Like all β-blockers, these medications have generic names ending with the suffix “-olol”. However, it is important to note that selective β-blockers begin with a letter from A-M, as opposed to nonselective β-blockers which begin with a letter from N-Z. Two notable exceptions are the nonselective β-blockers carvedilol and labetalol.
These medications are selective for blocking β1-adrenergic receptors. They decrease heart rate, contractility and renin release.
Atenolol is a β1-blocker that does not cross the blood brain barrier. It is typically indicated for arrhythmias, angina, MI and hypertension (though it is not first-line for hypertension).
Esmolol is a very short-acting drug with rapid onset. It is typically given via IV in certain operating room scenarios to treat tachycardia and supraventricular tachycardia (SVT). It is also the drug of choice in aortic dissection.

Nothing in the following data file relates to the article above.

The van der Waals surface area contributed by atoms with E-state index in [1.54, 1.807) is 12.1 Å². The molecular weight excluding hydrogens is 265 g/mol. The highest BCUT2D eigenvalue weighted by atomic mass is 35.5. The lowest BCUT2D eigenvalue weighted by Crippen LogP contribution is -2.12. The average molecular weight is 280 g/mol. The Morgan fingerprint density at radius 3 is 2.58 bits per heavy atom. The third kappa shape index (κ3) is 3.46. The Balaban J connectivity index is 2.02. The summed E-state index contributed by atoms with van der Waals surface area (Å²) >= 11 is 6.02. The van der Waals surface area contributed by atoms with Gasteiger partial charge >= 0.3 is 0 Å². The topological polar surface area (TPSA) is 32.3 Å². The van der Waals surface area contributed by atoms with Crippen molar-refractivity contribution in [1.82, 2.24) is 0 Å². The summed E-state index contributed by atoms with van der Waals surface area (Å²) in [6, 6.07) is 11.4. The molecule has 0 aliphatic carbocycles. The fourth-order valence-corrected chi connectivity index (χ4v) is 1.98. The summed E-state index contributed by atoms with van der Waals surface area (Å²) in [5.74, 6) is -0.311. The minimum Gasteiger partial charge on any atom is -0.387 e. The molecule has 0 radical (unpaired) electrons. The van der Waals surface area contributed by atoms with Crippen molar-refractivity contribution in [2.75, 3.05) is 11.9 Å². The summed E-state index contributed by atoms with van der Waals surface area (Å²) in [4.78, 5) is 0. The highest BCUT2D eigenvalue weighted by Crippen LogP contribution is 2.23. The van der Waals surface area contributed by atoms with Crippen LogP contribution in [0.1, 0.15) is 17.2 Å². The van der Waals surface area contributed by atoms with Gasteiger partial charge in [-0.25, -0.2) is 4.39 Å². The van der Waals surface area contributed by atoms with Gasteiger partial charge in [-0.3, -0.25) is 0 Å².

Metoprolol is a β1-blocker which is typically used for rate control, angina, MI and CHF. Because it crosses the blood-brain barrier, it can be used for migraine prophylaxis. It has off label use for anxiety disorders as well.
Some β1-selective blockers also act as partial β-agonists at high doses. This means that they have some intrinsic sympathomimetic activity along with their β-blocking activities, like the medication acebutolol.
Acebutolol is a β1-blocker with partial β-agonist activity at high doses. It is typically indicated for arrhythmias and hypertension.
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